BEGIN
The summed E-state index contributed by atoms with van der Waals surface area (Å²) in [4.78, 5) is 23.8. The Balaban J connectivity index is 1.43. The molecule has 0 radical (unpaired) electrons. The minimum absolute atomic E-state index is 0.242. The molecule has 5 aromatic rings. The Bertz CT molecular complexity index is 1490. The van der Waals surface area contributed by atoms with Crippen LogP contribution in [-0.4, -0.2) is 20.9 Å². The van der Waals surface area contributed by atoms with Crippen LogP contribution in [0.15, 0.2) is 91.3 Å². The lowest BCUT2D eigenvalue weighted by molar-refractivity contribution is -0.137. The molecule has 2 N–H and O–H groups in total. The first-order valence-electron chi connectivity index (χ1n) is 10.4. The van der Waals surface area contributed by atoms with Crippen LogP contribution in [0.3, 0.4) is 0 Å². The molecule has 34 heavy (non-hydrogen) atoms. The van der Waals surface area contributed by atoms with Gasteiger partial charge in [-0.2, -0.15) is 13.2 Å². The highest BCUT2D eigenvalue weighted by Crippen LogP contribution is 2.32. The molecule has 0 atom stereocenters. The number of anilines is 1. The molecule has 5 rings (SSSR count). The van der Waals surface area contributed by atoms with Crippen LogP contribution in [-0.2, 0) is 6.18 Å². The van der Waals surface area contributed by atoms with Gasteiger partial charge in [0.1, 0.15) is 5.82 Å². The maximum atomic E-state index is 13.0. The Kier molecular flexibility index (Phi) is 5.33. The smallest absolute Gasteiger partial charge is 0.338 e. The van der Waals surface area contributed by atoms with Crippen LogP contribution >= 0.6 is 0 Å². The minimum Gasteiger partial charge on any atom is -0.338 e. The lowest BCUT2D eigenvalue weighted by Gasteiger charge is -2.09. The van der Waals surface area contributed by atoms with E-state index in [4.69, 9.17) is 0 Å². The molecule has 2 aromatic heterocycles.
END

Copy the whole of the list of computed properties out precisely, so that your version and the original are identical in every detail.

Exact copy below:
The summed E-state index contributed by atoms with van der Waals surface area (Å²) in [4.78, 5) is 23.8. The Balaban J connectivity index is 1.43. The molecule has 0 radical (unpaired) electrons. The minimum absolute atomic E-state index is 0.242. The molecule has 5 aromatic rings. The Bertz CT molecular complexity index is 1490. The van der Waals surface area contributed by atoms with Crippen LogP contribution in [-0.4, -0.2) is 20.9 Å². The van der Waals surface area contributed by atoms with Crippen LogP contribution in [0.15, 0.2) is 91.3 Å². The lowest BCUT2D eigenvalue weighted by molar-refractivity contribution is -0.137. The molecule has 2 N–H and O–H groups in total. The first-order valence-electron chi connectivity index (χ1n) is 10.4. The van der Waals surface area contributed by atoms with Crippen LogP contribution in [0.3, 0.4) is 0 Å². The molecule has 34 heavy (non-hydrogen) atoms. The van der Waals surface area contributed by atoms with Gasteiger partial charge in [-0.2, -0.15) is 13.2 Å². The highest BCUT2D eigenvalue weighted by Crippen LogP contribution is 2.32. The molecule has 0 atom stereocenters. The number of anilines is 1. The molecule has 5 rings (SSSR count). The van der Waals surface area contributed by atoms with Crippen LogP contribution in [-0.2, 0) is 6.18 Å². The van der Waals surface area contributed by atoms with Gasteiger partial charge in [0.1, 0.15) is 5.82 Å². The maximum atomic E-state index is 13.0. The Kier molecular flexibility index (Phi) is 5.33. The smallest absolute Gasteiger partial charge is 0.338 e. The van der Waals surface area contributed by atoms with Crippen LogP contribution >= 0.6 is 0 Å². The minimum Gasteiger partial charge on any atom is -0.338 e. The lowest BCUT2D eigenvalue weighted by Gasteiger charge is -2.09. The van der Waals surface area contributed by atoms with E-state index in [4.69, 9.17) is 0 Å². The molecule has 2 aromatic heterocycles.